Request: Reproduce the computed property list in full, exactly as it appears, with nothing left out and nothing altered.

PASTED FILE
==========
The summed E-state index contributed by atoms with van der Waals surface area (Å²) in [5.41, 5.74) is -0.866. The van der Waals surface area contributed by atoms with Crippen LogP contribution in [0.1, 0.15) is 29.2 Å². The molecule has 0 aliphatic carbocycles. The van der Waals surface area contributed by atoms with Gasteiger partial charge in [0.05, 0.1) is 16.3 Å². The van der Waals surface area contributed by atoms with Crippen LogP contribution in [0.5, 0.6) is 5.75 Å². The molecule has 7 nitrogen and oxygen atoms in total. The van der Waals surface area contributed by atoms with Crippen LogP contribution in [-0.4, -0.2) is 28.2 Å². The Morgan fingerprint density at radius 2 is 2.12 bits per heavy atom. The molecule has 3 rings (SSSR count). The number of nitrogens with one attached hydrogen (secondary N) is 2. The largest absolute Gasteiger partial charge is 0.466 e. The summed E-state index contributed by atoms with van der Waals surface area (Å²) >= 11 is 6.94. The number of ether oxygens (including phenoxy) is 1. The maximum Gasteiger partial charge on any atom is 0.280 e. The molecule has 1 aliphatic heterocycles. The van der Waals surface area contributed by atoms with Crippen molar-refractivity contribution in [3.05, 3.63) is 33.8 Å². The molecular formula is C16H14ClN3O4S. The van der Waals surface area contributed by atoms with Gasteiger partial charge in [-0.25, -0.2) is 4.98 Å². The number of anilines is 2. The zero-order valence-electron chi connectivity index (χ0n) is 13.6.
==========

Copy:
The summed E-state index contributed by atoms with van der Waals surface area (Å²) in [5.41, 5.74) is -0.866. The van der Waals surface area contributed by atoms with Crippen LogP contribution in [0.1, 0.15) is 29.2 Å². The molecule has 0 aliphatic carbocycles. The van der Waals surface area contributed by atoms with Gasteiger partial charge in [0.05, 0.1) is 16.3 Å². The van der Waals surface area contributed by atoms with Crippen LogP contribution in [0.5, 0.6) is 5.75 Å². The molecule has 7 nitrogen and oxygen atoms in total. The van der Waals surface area contributed by atoms with Crippen LogP contribution in [-0.4, -0.2) is 28.2 Å². The Morgan fingerprint density at radius 2 is 2.12 bits per heavy atom. The molecule has 3 rings (SSSR count). The number of nitrogens with one attached hydrogen (secondary N) is 2. The largest absolute Gasteiger partial charge is 0.466 e. The summed E-state index contributed by atoms with van der Waals surface area (Å²) >= 11 is 6.94. The number of ether oxygens (including phenoxy) is 1. The maximum Gasteiger partial charge on any atom is 0.280 e. The molecule has 1 aliphatic heterocycles. The van der Waals surface area contributed by atoms with Crippen molar-refractivity contribution in [3.05, 3.63) is 33.8 Å². The molecular formula is C16H14ClN3O4S. The van der Waals surface area contributed by atoms with Gasteiger partial charge in [-0.25, -0.2) is 4.98 Å². The number of anilines is 2. The zero-order valence-electron chi connectivity index (χ0n) is 13.6.